Since Dracula considered himself one of high moral fiber, let us consider these tales of how Dracula did business in the good ol' days, and what we can learn from them.

Honesty is the best policy.
Once an important merchant stopped by Dracula's capitol, and asked the prince for guards to protect his cart of money. Dracula insisted that he needed no guards, and insisted the merchant stay at his place. The next morning, the merchant found that all his "ducats" (the currency denomination) had been stolen. Dracula put word out that the thief must be found, or he would burn down the town. Dracula then had the merchant's money reimbursed. The merchant counted the money in his cart, and found one extra ducat. He reported this extra unit to the prince, just as the thief was brought in, and sentenced to be impaled. When the merchant showed what he found, Dracula said, "Go in peace, if you had not admitted the extra ducat, you would have been impaled with the thief."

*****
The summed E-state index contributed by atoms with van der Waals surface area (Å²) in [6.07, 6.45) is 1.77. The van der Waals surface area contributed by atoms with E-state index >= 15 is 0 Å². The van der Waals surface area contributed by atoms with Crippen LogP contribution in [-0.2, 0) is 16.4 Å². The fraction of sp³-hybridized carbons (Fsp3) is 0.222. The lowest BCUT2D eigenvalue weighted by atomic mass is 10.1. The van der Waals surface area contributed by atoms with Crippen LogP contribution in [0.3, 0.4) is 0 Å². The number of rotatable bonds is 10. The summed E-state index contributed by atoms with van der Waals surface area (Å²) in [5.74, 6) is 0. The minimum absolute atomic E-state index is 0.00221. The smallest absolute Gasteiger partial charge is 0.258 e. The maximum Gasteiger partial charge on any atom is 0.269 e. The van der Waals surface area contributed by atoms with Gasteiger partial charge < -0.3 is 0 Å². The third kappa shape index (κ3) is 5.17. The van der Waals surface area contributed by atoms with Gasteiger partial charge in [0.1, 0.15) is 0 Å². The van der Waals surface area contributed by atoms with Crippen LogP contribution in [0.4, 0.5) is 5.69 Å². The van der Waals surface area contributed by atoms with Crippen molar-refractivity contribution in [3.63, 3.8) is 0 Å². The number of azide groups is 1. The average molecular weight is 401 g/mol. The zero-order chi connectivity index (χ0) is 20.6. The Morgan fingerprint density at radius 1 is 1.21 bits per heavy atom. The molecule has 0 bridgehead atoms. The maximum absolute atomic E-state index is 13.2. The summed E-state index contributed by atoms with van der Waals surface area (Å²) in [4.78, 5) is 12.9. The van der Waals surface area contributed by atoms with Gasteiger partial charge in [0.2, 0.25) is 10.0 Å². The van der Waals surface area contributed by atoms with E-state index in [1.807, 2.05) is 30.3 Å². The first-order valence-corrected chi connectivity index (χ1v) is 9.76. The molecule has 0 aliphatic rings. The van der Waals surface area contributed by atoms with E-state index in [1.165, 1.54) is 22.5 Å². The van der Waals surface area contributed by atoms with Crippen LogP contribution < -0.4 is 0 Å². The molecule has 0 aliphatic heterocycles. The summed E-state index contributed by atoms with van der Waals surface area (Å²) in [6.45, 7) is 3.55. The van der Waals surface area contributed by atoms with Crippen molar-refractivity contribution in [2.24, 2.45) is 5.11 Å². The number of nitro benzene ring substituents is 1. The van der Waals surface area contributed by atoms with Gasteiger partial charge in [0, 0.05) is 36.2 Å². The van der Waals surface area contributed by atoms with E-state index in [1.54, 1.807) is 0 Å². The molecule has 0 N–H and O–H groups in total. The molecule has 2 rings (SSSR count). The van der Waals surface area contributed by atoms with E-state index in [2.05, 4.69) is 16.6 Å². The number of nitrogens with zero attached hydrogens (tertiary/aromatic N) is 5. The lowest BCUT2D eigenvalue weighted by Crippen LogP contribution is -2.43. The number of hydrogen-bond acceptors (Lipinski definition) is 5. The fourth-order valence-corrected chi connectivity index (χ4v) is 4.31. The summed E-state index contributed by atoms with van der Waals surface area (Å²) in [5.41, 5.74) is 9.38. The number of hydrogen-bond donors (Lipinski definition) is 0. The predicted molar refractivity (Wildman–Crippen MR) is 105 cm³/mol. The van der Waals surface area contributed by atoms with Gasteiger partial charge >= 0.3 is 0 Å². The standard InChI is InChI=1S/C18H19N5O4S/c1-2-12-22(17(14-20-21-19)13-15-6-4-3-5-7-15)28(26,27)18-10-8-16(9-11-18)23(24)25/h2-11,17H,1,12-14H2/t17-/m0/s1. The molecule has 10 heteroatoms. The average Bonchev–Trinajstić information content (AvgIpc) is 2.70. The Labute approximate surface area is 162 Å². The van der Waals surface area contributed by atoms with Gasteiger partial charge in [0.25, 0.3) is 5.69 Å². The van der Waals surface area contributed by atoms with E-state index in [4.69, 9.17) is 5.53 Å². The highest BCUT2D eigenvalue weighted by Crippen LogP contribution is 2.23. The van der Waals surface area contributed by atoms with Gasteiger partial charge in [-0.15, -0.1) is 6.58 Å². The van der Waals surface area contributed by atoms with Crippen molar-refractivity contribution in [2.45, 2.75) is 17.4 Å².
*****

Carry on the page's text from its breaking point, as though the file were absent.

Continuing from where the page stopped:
Good relationships are built on trust.
To show how low crime was in Wallachia, Dracula had a golden goblet placed at a prime watersource in his kingdom. It was never taken until the end of his reign.

When in Rome...
Once some dignitaries from Italy paid Dracula a visit. When they entered into his presence, they took their hats off, but not the skullcaps beneath. When asked why, they replied that they never took their skullcaps off for anyone, not even the highest emporer. Dracula told them he wished to "strengthen their customs", for which they were grateful. They were probably less grateful when he did so by nailing their caps to their heads.

A little hard work never killed anyone
From time to time, Dracula liked to go out among the commoners to see how they were doing. Once he met a man who was very shabbily dressed. He asked the man if he was married. The man said he was, and Dracula decided that since the man himself was hard-working, his lazy wife must be responsible for his state of dress. So Dracula executed the wife, then married the man to a new woman, who supposedly worked much harder.

All work and no play make Jack a dull boy